A lot of things is going on in COVID-19 research, with a few countries developing their own vaccines, including some that are needle-free.


In the race to vaccinate the world against COVID-19—and in the face of supply issues—some countries have developed home-grown vaccines. This article makes the following points: 


India has approved the world's first DNA vaccine, a needle-free option.

Canada-based Medicago is growing the vaccine on a plant closely related to tobacco. 

Iran initially banned US vaccines, and Taiwan rebuffed jabs from China.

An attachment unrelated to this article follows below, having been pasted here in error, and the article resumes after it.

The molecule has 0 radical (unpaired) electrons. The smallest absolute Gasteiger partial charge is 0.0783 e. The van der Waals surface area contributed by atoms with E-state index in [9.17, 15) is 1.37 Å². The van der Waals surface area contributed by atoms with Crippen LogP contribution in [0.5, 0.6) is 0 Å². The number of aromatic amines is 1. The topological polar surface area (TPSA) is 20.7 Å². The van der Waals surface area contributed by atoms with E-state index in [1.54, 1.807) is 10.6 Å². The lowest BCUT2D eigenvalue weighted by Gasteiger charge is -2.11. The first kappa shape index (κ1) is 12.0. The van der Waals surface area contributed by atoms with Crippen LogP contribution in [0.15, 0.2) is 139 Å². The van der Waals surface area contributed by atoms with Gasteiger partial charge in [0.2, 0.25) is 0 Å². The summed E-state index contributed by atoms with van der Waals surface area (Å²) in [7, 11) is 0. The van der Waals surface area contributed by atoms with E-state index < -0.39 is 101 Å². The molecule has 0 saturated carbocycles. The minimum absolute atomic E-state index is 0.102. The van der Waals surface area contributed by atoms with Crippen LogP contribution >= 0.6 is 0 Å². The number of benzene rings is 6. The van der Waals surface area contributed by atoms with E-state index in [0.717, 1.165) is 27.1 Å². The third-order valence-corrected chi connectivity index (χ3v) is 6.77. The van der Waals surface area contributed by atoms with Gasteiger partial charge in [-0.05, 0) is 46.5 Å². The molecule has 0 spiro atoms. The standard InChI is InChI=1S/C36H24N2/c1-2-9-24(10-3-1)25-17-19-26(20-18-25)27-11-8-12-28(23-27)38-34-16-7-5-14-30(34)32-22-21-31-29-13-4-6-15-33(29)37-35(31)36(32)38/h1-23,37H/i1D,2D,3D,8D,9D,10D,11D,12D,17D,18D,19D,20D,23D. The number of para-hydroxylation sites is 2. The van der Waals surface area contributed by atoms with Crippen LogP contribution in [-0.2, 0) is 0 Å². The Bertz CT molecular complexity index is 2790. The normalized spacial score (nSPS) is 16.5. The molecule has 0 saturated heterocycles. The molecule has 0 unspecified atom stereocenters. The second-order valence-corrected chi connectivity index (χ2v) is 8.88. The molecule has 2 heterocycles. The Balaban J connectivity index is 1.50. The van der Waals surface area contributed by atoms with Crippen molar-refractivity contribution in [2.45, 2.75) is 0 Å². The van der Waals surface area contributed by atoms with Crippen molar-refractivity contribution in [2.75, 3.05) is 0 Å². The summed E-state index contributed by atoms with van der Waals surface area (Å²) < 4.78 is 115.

India's home-grown vaccine from Zydus Cadila is the world's first DNA vaccine and is needle-free. The vaccine was approved in August and is delivered via a jet injector that uses a high-pressure stream of fluid to blast the vaccine into the skin cells. It has a reported efficacy of 67 per cent, which is lower than some other vaccines but still above the World Health Organization's 50 per cent threshold. Iran has been the worst-hit country in the Middle East. In January, Iran banned the import of Pfizer and AstraZeneca, citing distrust of the US and UK-made jabs. Later, Iran imported AstraZeneca manufactured in other countries and has now approved the single-dose Johnson & Johnson vaccine. In the meantime, though, Iran has developed its vaccine, which has not been peer-reviewed. Canada-based Medicago is opting for plants for its COVID-19 vaccine. The vaccine is grown in a wild species indigenous to Australia and is related to tobacco.



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